if(tx != null)
   {
    tx.rollback();
   }
   throw new RuntimeException(e);
  }
 }

read, reads the MobileBean uniquely identified by the specified syncId from the backend storage system. In our case, it reads a row of data from the MySQL database table whose syncId matches the incoming syncId value

create
public String create(MobileBean mobileBean) 
 {
  ExecutionContext context = ExecutionContext.getInstance();
  Device device = context.getDevice();
  DataObject newObject = (DataObject)mobileBean;
  Session session = null;
  Transaction tx = null;
  try
  {
   session = this.hibernateManager.getSessionFactory().getCurrentSession();
   tx = session.beginTransaction();

   session.save(newObject);
      
   tx.commit();
   
   this.newBeanDetector.addSyncId(device, newObject.getSyncId());
   
   return newObject.getSyncId();
  }
  catch(Exception e)
  {
   log.error(this, e);
   
   if(tx != null)
   {
    tx.rollback();
   }
   
   throw new RuntimeException(e);
  }
 }


Creates a new instance of the specified Mobile Bean within the MySQL Database. It returns the syncId assigned to the MobileBean once persisted into the backend. This is invoked when a new MobileBean is created on the device and synchronized back with the backend.

update
public void update(MobileBean mobileBean) 
 {
  Session session = null;
  Transaction tx = null;
  DataObject updateThis = (DataObject)mobileBean;
  DataObject stored = (DataObject)this.read(updateThis.getSyncId());
  updateThis.setId(stored.getId());
  try
  {
   session = this.hibernateManager.getSessionFactory().getCurrentSession();
   tx = session.beginTransaction();
      
   session.update(updateThis);
      
   tx.commit();
  }
  catch(Exception e)
  {
   log.error(this, e);
   
   if(tx != null)
   {
    tx.rollback();
   }
   throw new RuntimeException(e);
  }
 }

Updates an existing instance of the specified Mobile Bean within the backend storage system. This is invoked when a MobileBean instance is updated on the device and is synchronized with the backend.

delete
public void delete(MobileBean mobileBean) 
 { 
  Session session = null;
  Transaction tx = null;
  DataObject deleteThis = (DataObject)mobileBean;
  DataObject stored = (DataObject)this.read(deleteThis.getSyncId());
  deleteThis.setId(stored.getId());
  try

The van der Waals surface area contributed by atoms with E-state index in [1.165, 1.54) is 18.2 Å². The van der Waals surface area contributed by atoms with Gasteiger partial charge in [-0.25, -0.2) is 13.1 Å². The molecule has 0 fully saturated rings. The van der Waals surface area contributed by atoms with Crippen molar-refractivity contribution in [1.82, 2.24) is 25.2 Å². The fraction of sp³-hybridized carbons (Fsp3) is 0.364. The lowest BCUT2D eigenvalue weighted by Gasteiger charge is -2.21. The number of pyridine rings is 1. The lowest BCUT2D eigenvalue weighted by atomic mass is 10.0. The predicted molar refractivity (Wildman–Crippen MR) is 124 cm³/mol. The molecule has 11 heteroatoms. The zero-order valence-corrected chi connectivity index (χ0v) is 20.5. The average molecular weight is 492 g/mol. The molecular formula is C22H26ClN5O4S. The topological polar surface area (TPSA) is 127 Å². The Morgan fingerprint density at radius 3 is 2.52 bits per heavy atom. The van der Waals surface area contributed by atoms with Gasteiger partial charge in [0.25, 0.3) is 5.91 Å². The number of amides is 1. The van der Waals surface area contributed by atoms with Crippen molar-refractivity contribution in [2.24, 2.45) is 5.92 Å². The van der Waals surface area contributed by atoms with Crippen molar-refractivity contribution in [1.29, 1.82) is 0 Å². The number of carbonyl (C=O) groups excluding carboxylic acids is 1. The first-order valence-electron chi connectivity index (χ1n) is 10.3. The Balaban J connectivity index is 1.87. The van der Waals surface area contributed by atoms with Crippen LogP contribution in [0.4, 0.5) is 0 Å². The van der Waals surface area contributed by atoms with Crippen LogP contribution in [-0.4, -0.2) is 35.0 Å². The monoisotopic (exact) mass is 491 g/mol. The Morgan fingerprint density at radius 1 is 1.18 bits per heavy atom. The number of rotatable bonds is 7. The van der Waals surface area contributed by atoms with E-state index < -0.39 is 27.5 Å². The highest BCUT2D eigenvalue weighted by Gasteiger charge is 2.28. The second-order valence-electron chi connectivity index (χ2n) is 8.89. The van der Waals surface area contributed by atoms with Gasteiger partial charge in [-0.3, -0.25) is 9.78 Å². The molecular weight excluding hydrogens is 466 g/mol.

{
   session = this.hibernateManager.getSessionFactory().getCurrentSession();
   tx = session.beginTransaction();
   
   session.delete(deleteThis);
      
   tx.commit();
  }
  catch(Exception e)
  {
   log.error(this, e);
   
   if(tx != null)
   {
    tx.rollback();
   }
   throw new RuntimeException(e);
  }
 }

Permanently deletes the specified MobileBean from the backend storage system. This is invoked when a MobileBean is deleted on the device. The same change is then reflected on the backend by invoking this method on the Channel

Continuous Scanning and Data Push
In the OpenMobster platform, there is a provision to scan a Channel continuously for data changes. If data changes are found, these changes are pushed to the respective device. The scanning is done for three types of changes. Newly added data to the backend, data updated by other apps in the backend, and data deleted by others in the backend.  To support scanning and data push the Channel must implement a set of methods covered below.

scanForNew
public String[] scanForNew(Device device, Date lastScanTimestamp) 
 {
  Set newBeans = this.newBeanDetector.scan(device);
  
  if(newBeans != null && !newBeans.isEmpty())
  {
   return newBeans.toArray(new String[0]);
  }
  
  return null;
 }


Scan for any MobileBean creations in the backend that need to be synchronized with the specified device. Usually the algorithm to detect these changes depends on the type and schema of the backend being mobilized. In this particular app, the Channel keeps track of all MobileBeans associated with a device. When it finds a particular bean not associated yet, it detects the bean and signals the Push Engine to push those beans to the device.


Configuration
Now that the two Backend components have been developed, they need to be registered for execution within the OpenMobster platform. You do that using the META-INF/openmobster-config.xml file.

META-INF/openmobster-config.xml
The configuration registers two beans with the system. First one is a HibernateManager bean that provides all the necessary Hibernate services to the App. The second one, is the DataObjectChannel component. It injects the HibernateManager and the DeviceController services into the Channel. These services will be used by the Channel for their respective functions. To learn more about how these services are used by the Channel, I recommend looking at the full source code of the Channel component.

Hibernate Configuration

  • mysqlapp.cfg.xml: This is where you setup the connection to the MySQL database. You specify the JDBC Driver to be used, and the JDBC Url to access the database. You also specify other Hibernate settings in this file. This is the file to modify if you want to switch integration from MySQL to some other database like Oracle, MS SQL Server, PostgreSQL, etc.
  • mysqlapp.hbm.xml: This is the Hibernate mapping file used to map domain objects to tables in the database. This is a very simple mapping file for this App. All it does is it maps the DataObject  MobileBean component to a data_object table in the database.
Getting the Source Code for this App
The best way to learn the details of any new platform is to study the source code for an App that runs on that platform. The same applies to this MySQL App. You can get the source code for this App using the following command:

svn checkout http://openmobster.googlecode.com/svn/samples/mysqlapp
For a guide on how to Build, Deploy, and Run this App please look at: http://openmobster.blogspot.com/2013/06/enterprise-mobile-app-mobilizing-mysql.html

Our next post will cover developing an Android App that integrates with this MySQL Backend we developed in this post. Until then, let us know how our tutorials can be improved for the benefit of the OpenMobster Community!!!!

Thanks
Sohil
CEO, OpenMobster, Open Source MBaaS Platform